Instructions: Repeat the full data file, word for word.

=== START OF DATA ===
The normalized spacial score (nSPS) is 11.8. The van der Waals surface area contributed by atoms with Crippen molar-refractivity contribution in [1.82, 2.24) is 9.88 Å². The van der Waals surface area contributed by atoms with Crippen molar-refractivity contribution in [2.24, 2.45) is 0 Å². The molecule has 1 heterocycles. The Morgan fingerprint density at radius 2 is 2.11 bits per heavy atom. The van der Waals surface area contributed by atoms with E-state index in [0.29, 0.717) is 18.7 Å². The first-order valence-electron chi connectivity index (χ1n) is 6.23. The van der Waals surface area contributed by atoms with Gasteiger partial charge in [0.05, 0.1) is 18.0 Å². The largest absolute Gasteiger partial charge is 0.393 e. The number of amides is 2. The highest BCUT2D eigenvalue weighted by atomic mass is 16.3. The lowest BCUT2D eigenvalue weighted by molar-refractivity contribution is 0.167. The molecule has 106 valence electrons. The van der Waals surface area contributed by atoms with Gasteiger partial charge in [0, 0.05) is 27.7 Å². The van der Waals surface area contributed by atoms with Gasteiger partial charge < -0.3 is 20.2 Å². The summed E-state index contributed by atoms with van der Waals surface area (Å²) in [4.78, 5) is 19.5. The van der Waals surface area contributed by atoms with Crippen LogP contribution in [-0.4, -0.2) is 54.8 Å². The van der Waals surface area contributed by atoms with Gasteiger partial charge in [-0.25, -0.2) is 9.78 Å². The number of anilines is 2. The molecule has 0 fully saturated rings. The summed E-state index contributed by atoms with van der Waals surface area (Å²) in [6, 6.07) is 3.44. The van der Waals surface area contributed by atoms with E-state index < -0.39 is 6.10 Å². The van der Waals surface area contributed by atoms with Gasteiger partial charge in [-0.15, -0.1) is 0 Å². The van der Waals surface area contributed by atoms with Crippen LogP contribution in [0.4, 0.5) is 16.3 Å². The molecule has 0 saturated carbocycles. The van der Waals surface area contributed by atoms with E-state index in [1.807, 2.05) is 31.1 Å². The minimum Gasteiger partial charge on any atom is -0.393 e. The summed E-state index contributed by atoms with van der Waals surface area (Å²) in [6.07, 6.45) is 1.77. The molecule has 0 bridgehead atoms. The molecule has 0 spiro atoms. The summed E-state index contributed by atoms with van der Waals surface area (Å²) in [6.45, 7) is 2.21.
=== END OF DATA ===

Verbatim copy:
The normalized spacial score (nSPS) is 11.8. The van der Waals surface area contributed by atoms with Crippen molar-refractivity contribution in [1.82, 2.24) is 9.88 Å². The van der Waals surface area contributed by atoms with Crippen molar-refractivity contribution in [2.24, 2.45) is 0 Å². The molecule has 1 heterocycles. The Morgan fingerprint density at radius 2 is 2.11 bits per heavy atom. The van der Waals surface area contributed by atoms with E-state index in [0.29, 0.717) is 18.7 Å². The first-order valence-electron chi connectivity index (χ1n) is 6.23. The van der Waals surface area contributed by atoms with Gasteiger partial charge in [0.05, 0.1) is 18.0 Å². The largest absolute Gasteiger partial charge is 0.393 e. The number of amides is 2. The highest BCUT2D eigenvalue weighted by atomic mass is 16.3. The lowest BCUT2D eigenvalue weighted by molar-refractivity contribution is 0.167. The molecule has 106 valence electrons. The van der Waals surface area contributed by atoms with Gasteiger partial charge in [0, 0.05) is 27.7 Å². The van der Waals surface area contributed by atoms with Gasteiger partial charge < -0.3 is 20.2 Å². The summed E-state index contributed by atoms with van der Waals surface area (Å²) in [4.78, 5) is 19.5. The van der Waals surface area contributed by atoms with Crippen LogP contribution in [-0.4, -0.2) is 54.8 Å². The van der Waals surface area contributed by atoms with Gasteiger partial charge in [-0.25, -0.2) is 9.78 Å². The number of anilines is 2. The molecule has 0 fully saturated rings. The summed E-state index contributed by atoms with van der Waals surface area (Å²) in [6, 6.07) is 3.44. The van der Waals surface area contributed by atoms with E-state index < -0.39 is 6.10 Å². The van der Waals surface area contributed by atoms with Gasteiger partial charge in [-0.15, -0.1) is 0 Å². The van der Waals surface area contributed by atoms with Crippen LogP contribution in [0.4, 0.5) is 16.3 Å². The molecule has 0 saturated carbocycles. The van der Waals surface area contributed by atoms with E-state index in [1.807, 2.05) is 31.1 Å². The minimum Gasteiger partial charge on any atom is -0.393 e. The summed E-state index contributed by atoms with van der Waals surface area (Å²) in [6.07, 6.45) is 1.77. The molecule has 0 bridgehead atoms. The molecule has 0 spiro atoms. The summed E-state index contributed by atoms with van der Waals surface area (Å²) in [6.45, 7) is 2.21.